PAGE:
PHASE I: As this is a Direct-to-Phase-II (D2P2) topic, no Phase I awards will be made as a result of this topic. To qualify for this D2P2 topic, the Government expects the applicant(s) to demonstrate feasibility by means of a prior “Phase I-type” effort that does not constitute work undertaken as part of a prior or ongoing SBIR/STTR funding agreement. Applicant(s) must include in its response to this topic "Phase I-type" feasibility documentation that substantiates the scientific and technical merit and "Phase I-type" effort such as developed a concept for a workable prototype or design to address, at a minimum, the basic requirements as described above. Documentation should include all relevant information including, but not limited to technical reports, test data, prototype designs/models, and performance goals/results for establishing the scientific and economic feasibility of the proposed work. Work submitted within the feasibility documentation must have been substantially performed by the offeror and/or the principal investigator (PI).

 

PHASE II: Phase II will be a continuation of research and development already performed in a “Phase I-type” effort. The focus in this phase should finish refinements of system design concepts, building and testing of a field-scale prototype, and prototype validation based on field usage and base demonstration.

Proposals should include development, installation, integration, demonstration and/or test and evaluation of the proposed solution prototype system.

 

These activities should focus specifically on:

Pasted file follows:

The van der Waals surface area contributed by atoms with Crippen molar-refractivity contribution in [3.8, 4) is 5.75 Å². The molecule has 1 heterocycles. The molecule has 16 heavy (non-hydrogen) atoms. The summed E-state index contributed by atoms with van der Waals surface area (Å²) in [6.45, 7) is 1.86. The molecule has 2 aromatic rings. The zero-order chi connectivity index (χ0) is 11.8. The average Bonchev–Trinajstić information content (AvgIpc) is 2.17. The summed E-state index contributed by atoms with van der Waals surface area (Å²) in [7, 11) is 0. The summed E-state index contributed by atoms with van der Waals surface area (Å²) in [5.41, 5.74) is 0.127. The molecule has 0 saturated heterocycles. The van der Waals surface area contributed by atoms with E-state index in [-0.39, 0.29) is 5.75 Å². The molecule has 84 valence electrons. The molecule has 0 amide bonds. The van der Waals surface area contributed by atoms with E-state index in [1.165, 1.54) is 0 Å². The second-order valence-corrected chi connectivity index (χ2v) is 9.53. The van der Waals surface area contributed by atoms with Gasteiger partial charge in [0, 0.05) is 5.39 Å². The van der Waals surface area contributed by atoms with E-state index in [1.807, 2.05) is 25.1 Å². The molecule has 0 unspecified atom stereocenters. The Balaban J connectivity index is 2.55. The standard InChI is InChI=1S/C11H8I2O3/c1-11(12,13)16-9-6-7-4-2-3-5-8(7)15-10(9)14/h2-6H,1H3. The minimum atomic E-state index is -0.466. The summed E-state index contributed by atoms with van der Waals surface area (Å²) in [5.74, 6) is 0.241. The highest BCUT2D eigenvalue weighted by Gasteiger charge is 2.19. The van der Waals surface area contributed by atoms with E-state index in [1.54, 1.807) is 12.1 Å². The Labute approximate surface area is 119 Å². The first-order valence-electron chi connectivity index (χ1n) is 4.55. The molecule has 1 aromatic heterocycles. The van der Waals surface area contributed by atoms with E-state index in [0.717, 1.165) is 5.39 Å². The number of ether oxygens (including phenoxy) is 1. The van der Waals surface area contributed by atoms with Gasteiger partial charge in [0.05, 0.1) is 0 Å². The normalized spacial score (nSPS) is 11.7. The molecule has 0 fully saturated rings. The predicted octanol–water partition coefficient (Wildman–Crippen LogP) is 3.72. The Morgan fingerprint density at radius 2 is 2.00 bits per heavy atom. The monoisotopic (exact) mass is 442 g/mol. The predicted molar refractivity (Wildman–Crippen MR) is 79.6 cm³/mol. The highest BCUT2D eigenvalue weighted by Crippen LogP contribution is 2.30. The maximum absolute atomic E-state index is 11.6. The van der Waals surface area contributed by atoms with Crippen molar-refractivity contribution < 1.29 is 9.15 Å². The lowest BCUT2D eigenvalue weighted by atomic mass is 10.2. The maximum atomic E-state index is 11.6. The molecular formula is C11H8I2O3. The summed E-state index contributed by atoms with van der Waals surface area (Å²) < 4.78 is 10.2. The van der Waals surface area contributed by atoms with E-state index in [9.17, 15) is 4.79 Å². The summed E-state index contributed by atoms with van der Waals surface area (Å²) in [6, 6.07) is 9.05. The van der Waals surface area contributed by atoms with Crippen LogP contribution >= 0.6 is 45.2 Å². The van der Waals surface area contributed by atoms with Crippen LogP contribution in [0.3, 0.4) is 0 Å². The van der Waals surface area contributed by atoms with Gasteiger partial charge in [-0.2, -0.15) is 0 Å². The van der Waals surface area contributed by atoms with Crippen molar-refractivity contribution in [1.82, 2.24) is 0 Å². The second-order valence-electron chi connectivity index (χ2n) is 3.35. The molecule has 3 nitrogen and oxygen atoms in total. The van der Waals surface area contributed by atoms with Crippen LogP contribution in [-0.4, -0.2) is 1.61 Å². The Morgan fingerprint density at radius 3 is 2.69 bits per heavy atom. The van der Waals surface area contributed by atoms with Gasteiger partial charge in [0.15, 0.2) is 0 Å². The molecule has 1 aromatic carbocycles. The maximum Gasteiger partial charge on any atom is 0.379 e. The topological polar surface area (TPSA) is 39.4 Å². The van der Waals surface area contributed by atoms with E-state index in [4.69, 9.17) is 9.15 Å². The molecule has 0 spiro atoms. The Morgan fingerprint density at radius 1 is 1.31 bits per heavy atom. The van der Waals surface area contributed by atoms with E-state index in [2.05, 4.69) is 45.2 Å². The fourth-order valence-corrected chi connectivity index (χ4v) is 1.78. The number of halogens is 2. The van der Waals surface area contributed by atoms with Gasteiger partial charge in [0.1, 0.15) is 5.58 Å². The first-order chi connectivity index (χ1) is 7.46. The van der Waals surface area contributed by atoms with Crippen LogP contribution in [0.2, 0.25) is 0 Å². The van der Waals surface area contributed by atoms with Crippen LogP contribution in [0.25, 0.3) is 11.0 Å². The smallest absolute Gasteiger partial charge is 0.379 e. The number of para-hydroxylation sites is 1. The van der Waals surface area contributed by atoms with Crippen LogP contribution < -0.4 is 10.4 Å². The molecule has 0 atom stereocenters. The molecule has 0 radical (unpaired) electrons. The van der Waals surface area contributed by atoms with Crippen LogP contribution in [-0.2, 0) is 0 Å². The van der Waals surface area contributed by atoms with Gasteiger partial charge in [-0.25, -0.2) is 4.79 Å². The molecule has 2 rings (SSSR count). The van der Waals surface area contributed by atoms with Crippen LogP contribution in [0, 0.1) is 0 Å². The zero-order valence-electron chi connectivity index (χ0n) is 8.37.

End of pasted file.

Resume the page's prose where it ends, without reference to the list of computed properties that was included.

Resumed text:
• Evaluating the adapted solution against the proposed objectives and measurable key results.
  • Describing in detail how the installed solution differs from the non-defense commercial offering to solve the Air Force and/or Space Force need(s), as well as how it can be scaled for wide adoption, i.e., modified for scale.
  • Identifying the proposed solution's clear transition path, taking into account input from affected stakeholders, including but not limited to, end users, engineering, sustainment, contracting, finance, legal, and cyber security.
  • Specifying the solution's integration with other current and potential future solutions.
  • Describing the solution's sustainability, i.e., supportability. Identifying other specific DoD or Governmental customers for the solution.

 

PHASE III DUAL USE APPLICATIONS: Military Application: Automated equipment that enables widespread adoption of sustainable vegetation management agricultural practices, reducing operational costs and ensuring food supply to warfighters and US allies. Similar equipment supports the rapid deployment of mobile bases, in a wide variety of terrains and environmental conditions, as well as routine base maintenance.

 

Commercial Application: Agricultural equipment that enables widespread adoption of sustainable agricultural practices, profitably, across a variety of agricultural conditions.

 

REFERENCES:

  1. The National Association of FOD Prevention Inc. reports that FOD costs the aviation industry US$13 billion per year in direct plus indirect costs. https://fodprevention.com/fod-prevention-information/
  2. Gillezeau C, van Gerwen M, Shaffer RM, Rana I, Zhang L, Sheppard L, Taioli E. The evidence of human exposure to glyphosate: a review. Environ Health. 2019 Jan 7; 18(1):2. doi: 10.1186/s12940-018-0435-5. PMID: 30612564;
  3. PMCID: PMC6322310.
  4. Pesticide Supply Outlook: Pesticide Shortages, High Prices Unlikely to Ease in 2022

https://www.dtnpf.com/agriculture/web/ag/crops/article/2022/02/08/pesticide-shortages-high-prices-ease;

 

KEYWORDS: Biotechnology; Directed Energy (DE); weed abatement; Autonomous maintenance; Vegetation control; Robotics; Herbicide reduction; Regenerative agriculture; Dual-Use;